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Bush Fights GOP Revolt Over Terror Bill
Cat : New Cons
Date : 2006-09-16 14:36:54                      Reader : 406
Bush himself said that al-qaida has no relation with London plot against ten civil planes. They are Islamic fascists !!
Bush is a dishonest man, because he deceived the Americans about real motives of invading Iraq. Bush is violating US constitution by torturing and abusing detainees, under advise of Cheney and Rumsfeld. Bush lies by claiming that he fights terrorism in Iraq, better than fighting it in US. Bush is building seven giant military bases in Iraq. That is why Mr.the Pope Jihad is a must. We feel sad when the Pope and Bush grandfather say the same about Islam by degrading and accusing Islam of violence and lies !! Bush today follows his grandfather. He said if to Sharon that Israel is his priority, rather than America . Bush is spying on his people as 65% are against Iraq war. BBC in pollin 33 countries showed that Iraq invasion increased terrorism !! So Bush is a big lier !!

ABC NEWS 16/9/2006

Bush Fights GOP Revolt Over Terror Bill


By TERENCE HUNT AP White House Correspondent

WASHINGTON Sep 16, 2006 (AP)— President Bush fought back Friday against a Republican revolt in the Senate over tough anti-terror legislation and rejected warnings that the United States had lost the high moral ground to adversaries. "It's flawed logic," he snapped.

Bush urged lawmakers to quickly approve legislation authorizing military tribunals and harsh interrogations of terror suspects in order to shield U.S. personnel from being prosecuted for war crimes under the Geneva Conventions, which set international standards for the treatment of prisoners of war.

Tough interrogations have been instrumental in preventing attacks against the United States, Bush said. "Time's running out" for the legislation, he warned, with Congress set to adjourn in a few weeks.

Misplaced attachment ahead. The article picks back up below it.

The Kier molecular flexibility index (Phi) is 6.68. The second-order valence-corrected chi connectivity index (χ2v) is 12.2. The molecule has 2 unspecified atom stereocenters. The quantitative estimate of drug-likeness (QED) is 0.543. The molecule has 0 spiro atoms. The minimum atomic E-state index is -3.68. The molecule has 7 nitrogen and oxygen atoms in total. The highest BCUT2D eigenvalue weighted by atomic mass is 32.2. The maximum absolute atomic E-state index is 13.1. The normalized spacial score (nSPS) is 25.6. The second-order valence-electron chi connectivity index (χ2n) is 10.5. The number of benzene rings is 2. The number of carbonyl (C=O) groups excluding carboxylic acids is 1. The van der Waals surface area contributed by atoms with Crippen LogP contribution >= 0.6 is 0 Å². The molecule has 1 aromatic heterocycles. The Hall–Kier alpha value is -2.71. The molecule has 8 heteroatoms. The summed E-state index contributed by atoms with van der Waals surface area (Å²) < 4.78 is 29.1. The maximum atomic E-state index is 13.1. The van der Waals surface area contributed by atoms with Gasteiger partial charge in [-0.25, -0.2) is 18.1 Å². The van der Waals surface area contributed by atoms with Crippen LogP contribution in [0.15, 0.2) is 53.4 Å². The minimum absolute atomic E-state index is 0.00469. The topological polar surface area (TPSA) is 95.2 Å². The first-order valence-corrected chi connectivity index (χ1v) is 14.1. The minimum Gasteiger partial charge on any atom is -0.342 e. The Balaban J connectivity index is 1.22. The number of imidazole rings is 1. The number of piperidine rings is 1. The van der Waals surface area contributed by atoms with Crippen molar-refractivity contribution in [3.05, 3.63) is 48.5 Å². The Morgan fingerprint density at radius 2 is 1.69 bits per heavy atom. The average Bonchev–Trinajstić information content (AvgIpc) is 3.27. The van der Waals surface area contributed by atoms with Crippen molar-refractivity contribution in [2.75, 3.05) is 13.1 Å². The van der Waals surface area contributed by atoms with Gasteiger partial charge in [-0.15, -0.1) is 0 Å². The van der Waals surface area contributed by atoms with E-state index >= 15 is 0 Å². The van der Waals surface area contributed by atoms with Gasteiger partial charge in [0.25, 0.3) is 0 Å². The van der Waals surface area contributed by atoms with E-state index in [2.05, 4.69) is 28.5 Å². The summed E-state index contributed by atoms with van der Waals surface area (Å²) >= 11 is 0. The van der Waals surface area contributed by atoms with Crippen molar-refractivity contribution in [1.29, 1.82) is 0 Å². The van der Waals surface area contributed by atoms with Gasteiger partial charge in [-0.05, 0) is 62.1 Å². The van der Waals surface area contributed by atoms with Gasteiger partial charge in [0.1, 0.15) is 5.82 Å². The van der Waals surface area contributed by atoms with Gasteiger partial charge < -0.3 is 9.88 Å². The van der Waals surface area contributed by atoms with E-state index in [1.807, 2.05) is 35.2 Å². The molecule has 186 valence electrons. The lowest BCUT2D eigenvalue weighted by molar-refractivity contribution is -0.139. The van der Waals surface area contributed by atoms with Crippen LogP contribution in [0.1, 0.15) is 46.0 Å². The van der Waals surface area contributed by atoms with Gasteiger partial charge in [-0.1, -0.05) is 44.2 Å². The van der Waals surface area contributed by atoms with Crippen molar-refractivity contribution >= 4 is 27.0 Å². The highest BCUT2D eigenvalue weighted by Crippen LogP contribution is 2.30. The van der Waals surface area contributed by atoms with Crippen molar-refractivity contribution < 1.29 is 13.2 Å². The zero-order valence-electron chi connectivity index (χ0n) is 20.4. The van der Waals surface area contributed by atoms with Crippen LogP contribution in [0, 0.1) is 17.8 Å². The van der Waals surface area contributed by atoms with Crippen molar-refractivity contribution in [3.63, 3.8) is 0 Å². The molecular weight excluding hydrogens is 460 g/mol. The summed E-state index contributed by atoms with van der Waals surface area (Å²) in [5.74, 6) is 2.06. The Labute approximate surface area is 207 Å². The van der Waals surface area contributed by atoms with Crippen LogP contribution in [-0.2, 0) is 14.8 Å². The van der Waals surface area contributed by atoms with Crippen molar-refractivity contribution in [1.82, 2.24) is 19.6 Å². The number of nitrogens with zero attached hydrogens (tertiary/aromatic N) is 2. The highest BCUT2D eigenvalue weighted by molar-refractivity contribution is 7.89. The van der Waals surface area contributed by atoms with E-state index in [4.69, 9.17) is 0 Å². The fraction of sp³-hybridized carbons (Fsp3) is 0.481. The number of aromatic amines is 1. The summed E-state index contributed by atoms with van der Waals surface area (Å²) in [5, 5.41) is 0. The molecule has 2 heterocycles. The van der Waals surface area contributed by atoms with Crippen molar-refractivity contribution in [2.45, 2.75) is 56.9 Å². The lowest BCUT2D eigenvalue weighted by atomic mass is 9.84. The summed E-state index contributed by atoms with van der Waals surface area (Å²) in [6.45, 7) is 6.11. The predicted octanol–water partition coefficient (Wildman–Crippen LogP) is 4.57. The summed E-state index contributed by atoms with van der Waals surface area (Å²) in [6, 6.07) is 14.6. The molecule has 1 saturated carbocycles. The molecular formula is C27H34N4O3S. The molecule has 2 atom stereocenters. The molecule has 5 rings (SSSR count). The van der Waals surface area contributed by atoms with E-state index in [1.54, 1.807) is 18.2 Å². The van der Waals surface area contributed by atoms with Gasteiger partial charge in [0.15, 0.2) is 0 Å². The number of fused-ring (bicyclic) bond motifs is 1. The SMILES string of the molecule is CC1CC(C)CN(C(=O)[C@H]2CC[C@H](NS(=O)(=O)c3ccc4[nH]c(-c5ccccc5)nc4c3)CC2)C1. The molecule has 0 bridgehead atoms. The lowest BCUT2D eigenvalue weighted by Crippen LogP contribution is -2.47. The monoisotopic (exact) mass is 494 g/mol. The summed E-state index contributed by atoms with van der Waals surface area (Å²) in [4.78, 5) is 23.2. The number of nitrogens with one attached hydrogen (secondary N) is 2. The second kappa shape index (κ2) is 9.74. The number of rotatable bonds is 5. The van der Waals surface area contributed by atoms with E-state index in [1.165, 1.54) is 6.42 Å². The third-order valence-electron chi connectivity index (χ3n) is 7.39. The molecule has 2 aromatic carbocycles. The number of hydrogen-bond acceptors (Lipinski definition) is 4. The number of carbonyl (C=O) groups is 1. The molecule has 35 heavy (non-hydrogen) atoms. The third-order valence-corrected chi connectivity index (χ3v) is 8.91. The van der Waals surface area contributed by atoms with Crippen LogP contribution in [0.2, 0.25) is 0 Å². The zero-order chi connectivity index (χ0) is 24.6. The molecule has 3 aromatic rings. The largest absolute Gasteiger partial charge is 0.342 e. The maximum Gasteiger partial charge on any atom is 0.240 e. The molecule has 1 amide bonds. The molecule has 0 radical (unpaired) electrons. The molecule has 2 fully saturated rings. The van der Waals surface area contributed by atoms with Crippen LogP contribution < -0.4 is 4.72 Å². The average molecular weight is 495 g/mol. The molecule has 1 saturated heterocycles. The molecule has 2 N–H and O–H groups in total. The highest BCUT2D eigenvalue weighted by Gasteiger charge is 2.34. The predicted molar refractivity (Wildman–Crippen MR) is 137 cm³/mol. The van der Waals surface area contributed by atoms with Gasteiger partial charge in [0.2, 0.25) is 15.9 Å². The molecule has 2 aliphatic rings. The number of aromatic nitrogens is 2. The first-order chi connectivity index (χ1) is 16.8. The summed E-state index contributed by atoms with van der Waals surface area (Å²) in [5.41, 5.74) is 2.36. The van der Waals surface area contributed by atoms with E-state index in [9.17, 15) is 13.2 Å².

The president called a Rose Garden news conference to confront a Republican rebellion led by Sens. John Warner of Virginia, John McCain of Arizona, Lindsey Graham of South Carolina and Susan Collins of Maine.

To the administration's dismay, Colin Powell, Bush's former secretary of state, has joined with the lawmakers. Powell said Bush's plan to redefine the Geneva Conventions would cause the world "to doubt the moral basis" of the fight against terror and "put our own troops at risk."

Seven weeks before the November elections, the dispute left Republicans fighting among themselves rather than with Democrats about national security issues that have been a winning theme for the GOP in past elections.

Responding to Bush, McCain rejected the president's assertion that an alternative bill approved by the Senate Armed Services Committee dealing with the trial and interrogation of terror suspects would require the closure of the CIA's detainee program.

McCain said the measure would protect agents from criminal and civil liability and, by not reinterpreting the meaning of the Geneva Conventions, uphold the nation's obligations.

"To do any less risks our reputation, our moral standing and the lives of those Americans who risk everything to defend our country," the senator said.

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